Is That a Gun in Your Pocket? Women's Experience of Power in Hollywood
The season of beach reads is here again, and if you haven’t yet found the right escapist fiction, you might want to try this nonfiction page-turner by entertainment journalist Rachel Abramowitz. Is That a Gun in Your Pocket? Women’s Experience of Power in Hollywood has all the elements of Jackie Collins or Jacqueline Susann — sex, money, love, betrayal, power — plus the sweep of a great generational coming-of-age novel. That the professional highs and personal lows of the women peopling this multiple biography are all real makes it even better than fiction.
Abramowitz, who over seven years interviewed more than 150 women about their lives and careers in Hollywood, has corralled the personal stories of a diverse, pioneering flock — from Elaine May, Sue Mengers, and Barbra Streisand to Paula Weinstein, Gillian Armstrong, and Jane Campion — into a roughly chronological narrative. At the heart of this feminist saga are two executives whose disparate styles reflect the extremes women once went to in order to succeed in the movie business: the warmly girlish Sherry Lansing and the aggressively ball-busting Dawn Steel.
Like many young women, Lansing came to Hollywood to become a movie star. Her curvy good looks caught the eye of director Howard Hawks, who vowed to transform her into another Lauren Bacall or Angie Dickinson. But during the shooting of ”Rio Lobo,” her big break, Lansing realized she hated acting. ”I was miserable on that set,” she says. ”I remember someone giving me a Valium and thinking, I am going to end up like Neely in ‘Valley of the Dolls.”’
Instead, she began reading TV-movie scripts for a male producer who valued her female perspective — and was quickly thought to be sleeping with him, the kind of rumor that would dog her for years. Even in 1980, when she was appointed head of production at Twentieth Century Fox — a groundbreaking promotion that made the front page of the New York Times (”Former Model, Named Head of Fox Productions”) — the victory was accompanied by a spate of nasty gossip. Lansing became known as the ”Beauty to the Beasts,” famous for disarming some of Hollywood’s most abusively powerful men. One executive cracked that, at a studio screening, ”Sherry worked the aisles like an airline stewardess, hugging and kissing everyone she knew.”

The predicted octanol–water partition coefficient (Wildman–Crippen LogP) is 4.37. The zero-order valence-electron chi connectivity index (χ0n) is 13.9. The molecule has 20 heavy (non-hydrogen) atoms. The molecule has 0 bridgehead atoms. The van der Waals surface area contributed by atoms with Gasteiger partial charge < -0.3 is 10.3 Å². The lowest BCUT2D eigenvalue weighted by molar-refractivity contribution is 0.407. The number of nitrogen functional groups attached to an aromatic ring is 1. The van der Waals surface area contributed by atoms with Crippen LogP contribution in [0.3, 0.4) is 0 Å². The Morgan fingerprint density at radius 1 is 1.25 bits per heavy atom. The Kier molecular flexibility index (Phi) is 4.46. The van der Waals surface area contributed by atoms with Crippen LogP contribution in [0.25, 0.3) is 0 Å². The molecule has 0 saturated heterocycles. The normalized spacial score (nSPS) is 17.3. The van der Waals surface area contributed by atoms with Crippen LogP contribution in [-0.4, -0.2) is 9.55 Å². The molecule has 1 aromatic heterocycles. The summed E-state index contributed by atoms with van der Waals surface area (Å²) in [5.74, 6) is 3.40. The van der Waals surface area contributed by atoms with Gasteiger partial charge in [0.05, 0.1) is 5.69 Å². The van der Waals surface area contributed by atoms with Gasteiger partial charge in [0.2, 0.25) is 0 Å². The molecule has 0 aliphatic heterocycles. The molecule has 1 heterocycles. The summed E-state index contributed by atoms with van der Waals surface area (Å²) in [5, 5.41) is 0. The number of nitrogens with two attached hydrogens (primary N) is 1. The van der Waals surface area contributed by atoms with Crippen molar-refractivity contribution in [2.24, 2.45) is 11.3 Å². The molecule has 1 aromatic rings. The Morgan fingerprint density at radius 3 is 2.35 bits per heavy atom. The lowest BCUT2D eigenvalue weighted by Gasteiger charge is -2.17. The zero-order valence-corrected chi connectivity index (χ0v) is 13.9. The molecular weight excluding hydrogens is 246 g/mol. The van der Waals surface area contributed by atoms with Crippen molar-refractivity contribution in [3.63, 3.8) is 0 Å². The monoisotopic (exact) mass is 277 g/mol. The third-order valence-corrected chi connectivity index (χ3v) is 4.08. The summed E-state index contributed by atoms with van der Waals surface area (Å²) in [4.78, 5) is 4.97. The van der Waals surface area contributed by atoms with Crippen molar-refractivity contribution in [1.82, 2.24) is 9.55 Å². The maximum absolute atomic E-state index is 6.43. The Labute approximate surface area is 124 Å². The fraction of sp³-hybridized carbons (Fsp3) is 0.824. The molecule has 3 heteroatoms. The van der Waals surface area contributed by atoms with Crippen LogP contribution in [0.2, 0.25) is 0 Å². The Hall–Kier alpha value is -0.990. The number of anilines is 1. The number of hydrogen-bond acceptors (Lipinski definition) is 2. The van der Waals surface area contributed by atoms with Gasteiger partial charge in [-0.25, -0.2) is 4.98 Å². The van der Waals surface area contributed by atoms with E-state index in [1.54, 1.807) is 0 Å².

That kind of blatantly sexist typecasting was never a problem for Dawn Steel, whose abrasive swagger, hair-trigger temper, and sexual romps with the likes of Don Simpson, Richard Dreyfuss, and Martin Scorsese ensured her acceptance as one of the guys. Lansing’s mentor, producer Dan Melnick, dubbed her ”my favorite truck driver.” A former go-go dancer and head of merchandising for Penthouse magazine in New York, Steel came to Los Angeles to be with a young actor named Richard Gere. When the affair fizzled, she settled for a job at Paramount as VP of merchandising (including ”Star Trek”). She quickly rose to head of production — and became a living symbol of executive arrogance and rage, ”a woman who’d become a man in high heels,” before her death from brain cancer in 1997. Between them, Lansing and Steel paved the way for a new generation of ”D-girls” — that’s D for development, not cup size — to climb through the studio ranks.
While admittedly fun to read, the book’s talk-show tint does detract from the women’s achievements. Abramowitz tends to credit her subjects’ often-troubled relationships for hampering or fueling their ambition. She says ”Evening Star” producer Polly Platt, who got her start as a production designer on movies like ”The Last Picture Show,” spent years bolstering the work of men like James L. Brooks — but didn’t summon the courage to strike out on her own until 1971, when then husband Peter Bogdanovich ditched her for Cybill Shepherd. And she attributes Jodie Foster’s toughness and drive to her early years, when the child star financially supported her divorced mom and siblings. Gossip and personal drama aside, some of the women discussed — Carrie Fisher, Amy Heckerling, Martha Coolidge — get short shrift. Still, Lansing and Steel lend the crowded epic a cohesive arc. Abramowitz may not have written a definitive history of women in Hollywood, but hers is the most complete — and juiciest — to date. Miniseries, anyone?